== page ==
The number of staff working in the government’s Office for Disability Issues (ODI) has plummeted by more than two-thirds under the coalition and Conservative governments, new figures released under the Freedom of Information Act have revealed.In March 2010, just before the Tory-led coalition came to power, there were the equivalent of 48 full-time staff working in ODI.By March 2012 that had fallen to 29 full-time equivalent staff.Although there are no figures for 2013, 2014 and 2015, by 1 January 2016 there were just 20 full-time equivalent staff working at ODI.DWP insists that part of the reason for the fall is that “elements of the work that was carried out by ODI is now being taken forward by specialist units across government”, such as the Work and Health Unit (WHU), jointly set up with the Department of Health in 2015.But following the launch of WHU, the numbers continued to fall, to 13.65 in January 2017 and just 11.5 in January this year, although they rose again slightly to 15.45 by May this year.The numbers were released to Disability News Service by the Department for Work and Pensions (DWP) in response to a freedom of information request.Meanwhile, the ODI website has not been updated in more than six months.In all of 2017, the website was updated just three times, compared with five updates in 2016, and 17 in 2015.Only last month, DWP admitted that none of the bodies it set up to engage with disabled people and their organisations as part of its disability strategy had met in nearly a year.And earlier this month, DWP refused to say whether it still followed the Fulfilling Potential strategy, which was supposed to describe the government’s commitment to “a society where disabled people can realise their aspirations and fulfil their potential”.A DWP spokeswoman said: “ODI remains the focal point for cross-government disability issues, working on a range of issues to empower disabled people and enable them to participate fully in society, but their team is [by] no means the only people working on disability issues.“ODI has an oversight role to provide advice and facilitate engagement, as departments focus upon disability as part of their policy.”She also pointed to this week’s announcement by Sarah Newton, the minister for disabled people, of a new “interdepartmental ministerial group on disability and society”, which “will include ministers from a wide range of departments to oversee and drive forward the work of government in tackling the barriers faced by disabled people and to ensure their voice is heard in policy development and legislation”.No further details of how the group will operate and who will be involved have yet been released.But there was confusion following the announcement because the coalition had previously announced it was setting up an “inter-departmental ministerial group on disability” in February 2014.Successive governments have failed to explain what happened to that group, and why it appears to have been scrapped at some point in the last four years.But the DWP spokeswoman said: “The IMG in 2014 was set up and run under a previous parliament.“It is normal practice for different governments to set up new structures and protocols.”She had not confirmed by 9am today (Thursday) when the previous IMG was scrapped.The DWP spokeswoman added: “This government is determined to build an inclusive society that enables everyone to realise their full potential and as such remains committed to ODI facilitating the work across government for disability issues.”DWP’s admission of the cuts to ODI staff since 2010 will cast further doubt on the government’s commitment to disability rights and equality, and its pledge in 2013 to make the UN Convention on the Rights of Persons with Disabilities (UNCRPD) “a living reality for disabled people in Britain”.Last August, the UN’s committee on the rights of persons with disabilities told a UK government delegation – led by ODI – that its cuts to social security and other support for disabled people had caused “a human catastrophe”, which was “totally neglecting the vulnerable situation people with disabilities find themselves in”.The committee later told the UK government to make more than 80 improvements to the ways its laws and policies affect disabled people’s human rights.In its “concluding observations” on the progress the UK has made in implementing UNCRPD, the committee raised concerns and made recommendations on all but three of the 33 treaty articles it could have breached.It was, said the committee, the highest number of recommendations it had ever produced for a country undergoing the review process.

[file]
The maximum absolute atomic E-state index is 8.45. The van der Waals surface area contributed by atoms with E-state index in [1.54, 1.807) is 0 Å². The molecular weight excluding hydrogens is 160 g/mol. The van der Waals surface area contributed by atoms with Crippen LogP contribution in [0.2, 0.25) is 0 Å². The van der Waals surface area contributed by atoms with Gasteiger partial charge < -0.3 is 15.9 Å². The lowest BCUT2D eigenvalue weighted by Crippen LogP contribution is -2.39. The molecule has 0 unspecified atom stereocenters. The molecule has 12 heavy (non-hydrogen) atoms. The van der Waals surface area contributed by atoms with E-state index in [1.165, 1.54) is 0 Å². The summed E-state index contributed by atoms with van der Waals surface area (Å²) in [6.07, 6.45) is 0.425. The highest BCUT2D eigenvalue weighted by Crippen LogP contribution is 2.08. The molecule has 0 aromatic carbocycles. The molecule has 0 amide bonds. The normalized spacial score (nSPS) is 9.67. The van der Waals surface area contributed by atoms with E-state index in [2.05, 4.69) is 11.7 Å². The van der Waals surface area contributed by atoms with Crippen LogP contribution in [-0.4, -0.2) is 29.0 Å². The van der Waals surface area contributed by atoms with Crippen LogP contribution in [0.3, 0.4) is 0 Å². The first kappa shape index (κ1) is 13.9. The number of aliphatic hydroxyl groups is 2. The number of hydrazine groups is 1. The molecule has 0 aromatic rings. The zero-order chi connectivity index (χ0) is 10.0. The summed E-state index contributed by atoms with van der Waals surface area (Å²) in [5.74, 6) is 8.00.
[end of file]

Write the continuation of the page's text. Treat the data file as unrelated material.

SAINTS have announced their squad for Sunday’s Stobart Super League Round 15 game against Wigan Warriors at the Etihad Stadium.Tommy Makinson and Mark Flanagan miss out through injury which means Ade Gardner and Andy Dixon are recalled.The squad is:1. Paul Wellens, 2. Ade Gardner, 3. Michael Shenton, 4. Sia Soliola, 5. Francis Meli, 6. Lance Hohaia, 7. Jonny Lomax, 8. Josh Perry, 9. James Roby, 10. Louie McCarthy-Scarsbrook, 11. Tony Puletua, 12. Jon Wilkin, 13. Chris Flannery, 14. Anthony Laffranchi, 16. Paul Clough, 17. Gary Wheeler, 18. Shaun Magennis, 19. Andy Dixon, 26. Josh Jones.Shaun Wane, Wigan’s head coach, will select from:1. Sam Tomkins, 2. Josh Charnley, 3. Darrell Goulding, 4. George Carmont, 6. Brett Finch, 7. Thomas Leuluai, 9. Michael McIlorum, 10. Lee Mossop, 11. Harrison Hansen, 12. Gareth Hock, 13. Sean O’Loughlin, 14. Jeff Lima, 16. Liam Farrell, 17. Chris Tuson, 21. Epalahame Lauaki, 22. Gil Dudson, 24. Anthony Gelling, 28. Logan Tomkins, 33. Dominic Crosby.The game kicks off at 6pm and the referee is Ben Thaler.Stat Pack:Last 10 meetings:Wigan 18, St Helens 4 (CCQF, 12/5/12)St Helens 10, Wigan 28 (SLR10, 6/4/12)St Helens 26, Wigan 18 (SLQSF, 1/10/11)Wigan 18, St Helens 26 (SLQPO, 18/9/11)St Helens 12, Wigan 18 (CCSF, 6/8/11)(at Halliwell Jones Stadium, Warrington)St Helens 10, Wigan 32 (SLR18, 17/6/11)Wigan 28, St Helens 24 (SLR11, 22/4/11)St Helens 16, Wigan 16 (SLR1, 12/2/11)(at Millennium Stadium, Cardiff)St Helens 10, Wigan 22 (SLGF, 2/10/10)(at Old Trafford, Manchester)Wigan 24, St Helens 26 (SLR18, 20/6/10)Super League Summary:St Helens won 26 (includes win in 2000 Grand Final & wins in 2000, 2002, 2009 and 2011 play-offs)Wigan won 28 (includes win in 2010 Grand Final & wins in 2001, 2003 and 2004 play-offs)4 drawsHighs and Lows:St Helens highest score: 57-16 (MM, 2008) (also widest margin)Wigan highest score: 65-12 (A, 1997) (also widest margin)